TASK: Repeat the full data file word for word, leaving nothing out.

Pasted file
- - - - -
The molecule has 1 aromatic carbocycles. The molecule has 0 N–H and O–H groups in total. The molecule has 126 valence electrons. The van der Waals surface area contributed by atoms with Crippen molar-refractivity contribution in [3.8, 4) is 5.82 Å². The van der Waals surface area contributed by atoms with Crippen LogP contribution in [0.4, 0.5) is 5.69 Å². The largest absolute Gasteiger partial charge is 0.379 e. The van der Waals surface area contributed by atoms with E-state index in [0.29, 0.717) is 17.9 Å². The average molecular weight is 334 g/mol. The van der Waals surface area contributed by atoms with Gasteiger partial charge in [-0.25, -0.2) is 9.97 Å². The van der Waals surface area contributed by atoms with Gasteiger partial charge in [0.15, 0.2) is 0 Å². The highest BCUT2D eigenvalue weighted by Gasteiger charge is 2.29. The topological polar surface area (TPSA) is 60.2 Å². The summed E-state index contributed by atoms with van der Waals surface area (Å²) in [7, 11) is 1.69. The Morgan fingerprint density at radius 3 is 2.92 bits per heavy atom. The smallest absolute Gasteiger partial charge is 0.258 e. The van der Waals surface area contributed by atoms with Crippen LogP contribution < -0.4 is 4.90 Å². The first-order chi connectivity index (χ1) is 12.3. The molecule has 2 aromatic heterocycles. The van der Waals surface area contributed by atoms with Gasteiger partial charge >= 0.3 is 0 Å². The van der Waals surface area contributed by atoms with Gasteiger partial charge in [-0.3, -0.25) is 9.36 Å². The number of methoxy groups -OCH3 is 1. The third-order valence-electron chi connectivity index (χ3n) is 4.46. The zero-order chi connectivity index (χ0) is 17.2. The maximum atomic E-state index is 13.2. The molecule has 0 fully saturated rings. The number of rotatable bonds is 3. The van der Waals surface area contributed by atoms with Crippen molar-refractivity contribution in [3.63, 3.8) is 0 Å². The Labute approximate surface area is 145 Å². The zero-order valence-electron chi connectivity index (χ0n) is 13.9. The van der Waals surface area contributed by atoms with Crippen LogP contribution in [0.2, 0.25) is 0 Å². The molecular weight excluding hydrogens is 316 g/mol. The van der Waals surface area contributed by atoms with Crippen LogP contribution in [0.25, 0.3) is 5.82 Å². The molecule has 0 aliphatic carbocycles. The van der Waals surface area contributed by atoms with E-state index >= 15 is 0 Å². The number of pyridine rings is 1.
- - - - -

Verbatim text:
The molecule has 1 aromatic carbocycles. The molecule has 0 N–H and O–H groups in total. The molecule has 126 valence electrons. The van der Waals surface area contributed by atoms with Crippen molar-refractivity contribution in [3.8, 4) is 5.82 Å². The van der Waals surface area contributed by atoms with Crippen LogP contribution in [0.4, 0.5) is 5.69 Å². The largest absolute Gasteiger partial charge is 0.379 e. The van der Waals surface area contributed by atoms with E-state index in [0.29, 0.717) is 17.9 Å². The average molecular weight is 334 g/mol. The van der Waals surface area contributed by atoms with Gasteiger partial charge in [-0.25, -0.2) is 9.97 Å². The van der Waals surface area contributed by atoms with Gasteiger partial charge in [0.15, 0.2) is 0 Å². The highest BCUT2D eigenvalue weighted by Gasteiger charge is 2.29. The topological polar surface area (TPSA) is 60.2 Å². The summed E-state index contributed by atoms with van der Waals surface area (Å²) in [7, 11) is 1.69. The Morgan fingerprint density at radius 3 is 2.92 bits per heavy atom. The smallest absolute Gasteiger partial charge is 0.258 e. The van der Waals surface area contributed by atoms with Crippen LogP contribution < -0.4 is 4.90 Å². The first-order chi connectivity index (χ1) is 12.3. The molecule has 2 aromatic heterocycles. The van der Waals surface area contributed by atoms with Gasteiger partial charge >= 0.3 is 0 Å². The van der Waals surface area contributed by atoms with Gasteiger partial charge in [-0.3, -0.25) is 9.36 Å². The number of methoxy groups -OCH3 is 1. The third-order valence-electron chi connectivity index (χ3n) is 4.46. The zero-order chi connectivity index (χ0) is 17.2. The maximum atomic E-state index is 13.2. The molecule has 0 fully saturated rings. The number of rotatable bonds is 3. The van der Waals surface area contributed by atoms with Crippen molar-refractivity contribution in [3.63, 3.8) is 0 Å². The Labute approximate surface area is 145 Å². The zero-order valence-electron chi connectivity index (χ0n) is 13.9. The van der Waals surface area contributed by atoms with Crippen LogP contribution in [0.2, 0.25) is 0 Å². The molecular weight excluding hydrogens is 316 g/mol. The van der Waals surface area contributed by atoms with Crippen LogP contribution in [0.25, 0.3) is 5.82 Å². The molecule has 0 aliphatic carbocycles. The van der Waals surface area contributed by atoms with E-state index >= 15 is 0 Å². The number of pyridine rings is 1.